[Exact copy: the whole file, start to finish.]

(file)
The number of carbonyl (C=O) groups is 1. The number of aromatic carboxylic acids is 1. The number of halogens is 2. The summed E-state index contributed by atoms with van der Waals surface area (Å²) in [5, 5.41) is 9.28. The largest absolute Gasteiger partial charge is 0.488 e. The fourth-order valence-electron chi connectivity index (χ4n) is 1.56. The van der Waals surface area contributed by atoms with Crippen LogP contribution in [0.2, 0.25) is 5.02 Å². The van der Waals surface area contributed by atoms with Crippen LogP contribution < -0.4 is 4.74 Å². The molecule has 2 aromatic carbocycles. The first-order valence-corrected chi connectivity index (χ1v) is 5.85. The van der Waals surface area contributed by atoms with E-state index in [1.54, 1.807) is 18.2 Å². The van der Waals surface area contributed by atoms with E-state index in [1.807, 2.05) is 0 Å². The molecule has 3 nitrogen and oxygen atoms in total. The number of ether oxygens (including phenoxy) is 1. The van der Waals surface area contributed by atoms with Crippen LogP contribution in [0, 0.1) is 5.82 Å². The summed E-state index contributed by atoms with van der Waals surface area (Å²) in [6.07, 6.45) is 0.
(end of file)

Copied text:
The number of carbonyl (C=O) groups is 1. The number of aromatic carboxylic acids is 1. The number of halogens is 2. The summed E-state index contributed by atoms with van der Waals surface area (Å²) in [5, 5.41) is 9.28. The largest absolute Gasteiger partial charge is 0.488 e. The fourth-order valence-electron chi connectivity index (χ4n) is 1.56. The van der Waals surface area contributed by atoms with Crippen LogP contribution in [0.2, 0.25) is 5.02 Å². The van der Waals surface area contributed by atoms with Crippen LogP contribution < -0.4 is 4.74 Å². The molecule has 2 aromatic carbocycles. The first-order valence-corrected chi connectivity index (χ1v) is 5.85. The van der Waals surface area contributed by atoms with E-state index in [1.54, 1.807) is 18.2 Å². The van der Waals surface area contributed by atoms with E-state index in [1.807, 2.05) is 0 Å². The molecule has 3 nitrogen and oxygen atoms in total. The number of ether oxygens (including phenoxy) is 1. The van der Waals surface area contributed by atoms with Crippen LogP contribution in [0, 0.1) is 5.82 Å². The summed E-state index contributed by atoms with van der Waals surface area (Å²) in [6.07, 6.45) is 0.